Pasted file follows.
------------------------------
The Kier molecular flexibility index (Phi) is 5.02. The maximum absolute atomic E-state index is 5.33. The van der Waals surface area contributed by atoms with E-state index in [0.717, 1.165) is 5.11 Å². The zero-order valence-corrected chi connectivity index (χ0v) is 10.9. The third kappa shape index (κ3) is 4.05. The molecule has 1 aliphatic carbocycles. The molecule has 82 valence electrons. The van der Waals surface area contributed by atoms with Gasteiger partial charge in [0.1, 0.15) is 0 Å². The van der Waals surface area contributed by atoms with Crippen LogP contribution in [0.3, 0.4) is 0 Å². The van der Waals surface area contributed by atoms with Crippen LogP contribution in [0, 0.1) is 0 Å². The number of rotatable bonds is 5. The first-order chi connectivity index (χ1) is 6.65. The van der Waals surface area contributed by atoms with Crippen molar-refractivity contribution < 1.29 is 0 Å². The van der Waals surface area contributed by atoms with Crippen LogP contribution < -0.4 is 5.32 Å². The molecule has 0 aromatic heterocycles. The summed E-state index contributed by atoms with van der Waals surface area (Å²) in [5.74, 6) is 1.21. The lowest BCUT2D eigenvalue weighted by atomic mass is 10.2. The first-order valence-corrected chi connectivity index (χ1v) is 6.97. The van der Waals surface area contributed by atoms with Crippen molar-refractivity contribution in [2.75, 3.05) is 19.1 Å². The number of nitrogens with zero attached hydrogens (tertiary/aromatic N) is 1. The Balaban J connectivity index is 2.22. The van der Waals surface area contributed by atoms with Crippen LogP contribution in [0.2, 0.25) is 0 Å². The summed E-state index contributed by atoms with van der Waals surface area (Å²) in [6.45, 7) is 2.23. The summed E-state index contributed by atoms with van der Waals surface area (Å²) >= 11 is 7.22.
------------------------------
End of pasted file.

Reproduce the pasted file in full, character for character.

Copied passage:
The Kier molecular flexibility index (Phi) is 5.02. The maximum absolute atomic E-state index is 5.33. The van der Waals surface area contributed by atoms with E-state index in [0.717, 1.165) is 5.11 Å². The zero-order valence-corrected chi connectivity index (χ0v) is 10.9. The third kappa shape index (κ3) is 4.05. The molecule has 1 aliphatic carbocycles. The molecule has 82 valence electrons. The van der Waals surface area contributed by atoms with Gasteiger partial charge in [0.1, 0.15) is 0 Å². The van der Waals surface area contributed by atoms with Crippen LogP contribution in [0.3, 0.4) is 0 Å². The van der Waals surface area contributed by atoms with Crippen LogP contribution in [0, 0.1) is 0 Å². The number of rotatable bonds is 5. The first-order chi connectivity index (χ1) is 6.65. The van der Waals surface area contributed by atoms with Crippen molar-refractivity contribution < 1.29 is 0 Å². The van der Waals surface area contributed by atoms with Crippen LogP contribution < -0.4 is 5.32 Å². The molecule has 0 aromatic heterocycles. The summed E-state index contributed by atoms with van der Waals surface area (Å²) in [5.74, 6) is 1.21. The lowest BCUT2D eigenvalue weighted by atomic mass is 10.2. The first-order valence-corrected chi connectivity index (χ1v) is 6.97. The van der Waals surface area contributed by atoms with Crippen molar-refractivity contribution in [2.75, 3.05) is 19.1 Å². The number of nitrogens with zero attached hydrogens (tertiary/aromatic N) is 1. The Balaban J connectivity index is 2.22. The van der Waals surface area contributed by atoms with Crippen LogP contribution in [0.2, 0.25) is 0 Å². The summed E-state index contributed by atoms with van der Waals surface area (Å²) in [6.45, 7) is 2.23. The summed E-state index contributed by atoms with van der Waals surface area (Å²) >= 11 is 7.22.